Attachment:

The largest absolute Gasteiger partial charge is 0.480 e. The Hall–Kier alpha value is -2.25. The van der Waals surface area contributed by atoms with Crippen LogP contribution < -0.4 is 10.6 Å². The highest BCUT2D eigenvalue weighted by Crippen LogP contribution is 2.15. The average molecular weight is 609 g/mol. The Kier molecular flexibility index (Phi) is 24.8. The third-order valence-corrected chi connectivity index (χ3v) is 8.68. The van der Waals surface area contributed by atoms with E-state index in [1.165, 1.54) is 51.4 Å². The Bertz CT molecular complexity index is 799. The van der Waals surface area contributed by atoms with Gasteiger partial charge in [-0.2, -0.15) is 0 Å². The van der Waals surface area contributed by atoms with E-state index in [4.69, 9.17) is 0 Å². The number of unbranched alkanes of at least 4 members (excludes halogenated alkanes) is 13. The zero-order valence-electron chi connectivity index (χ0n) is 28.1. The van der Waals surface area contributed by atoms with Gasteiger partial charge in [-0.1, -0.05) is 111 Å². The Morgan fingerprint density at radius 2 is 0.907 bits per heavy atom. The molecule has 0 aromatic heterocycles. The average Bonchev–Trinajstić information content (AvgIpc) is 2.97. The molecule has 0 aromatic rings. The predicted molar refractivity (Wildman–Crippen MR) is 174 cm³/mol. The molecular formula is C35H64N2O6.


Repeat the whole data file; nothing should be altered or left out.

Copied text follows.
The largest absolute Gasteiger partial charge is 0.480 e. The Hall–Kier alpha value is -2.25. The van der Waals surface area contributed by atoms with Crippen LogP contribution < -0.4 is 10.6 Å². The highest BCUT2D eigenvalue weighted by Crippen LogP contribution is 2.15. The average molecular weight is 609 g/mol. The Kier molecular flexibility index (Phi) is 24.8. The third-order valence-corrected chi connectivity index (χ3v) is 8.68. The van der Waals surface area contributed by atoms with E-state index in [1.165, 1.54) is 51.4 Å². The Bertz CT molecular complexity index is 799. The van der Waals surface area contributed by atoms with Gasteiger partial charge in [-0.2, -0.15) is 0 Å². The van der Waals surface area contributed by atoms with E-state index in [4.69, 9.17) is 0 Å². The number of unbranched alkanes of at least 4 members (excludes halogenated alkanes) is 13. The zero-order valence-electron chi connectivity index (χ0n) is 28.1. The van der Waals surface area contributed by atoms with Gasteiger partial charge in [-0.1, -0.05) is 111 Å². The Morgan fingerprint density at radius 2 is 0.907 bits per heavy atom. The molecule has 0 aromatic heterocycles. The average Bonchev–Trinajstić information content (AvgIpc) is 2.97. The molecule has 0 aromatic rings. The predicted molar refractivity (Wildman–Crippen MR) is 174 cm³/mol. The molecular formula is C35H64N2O6.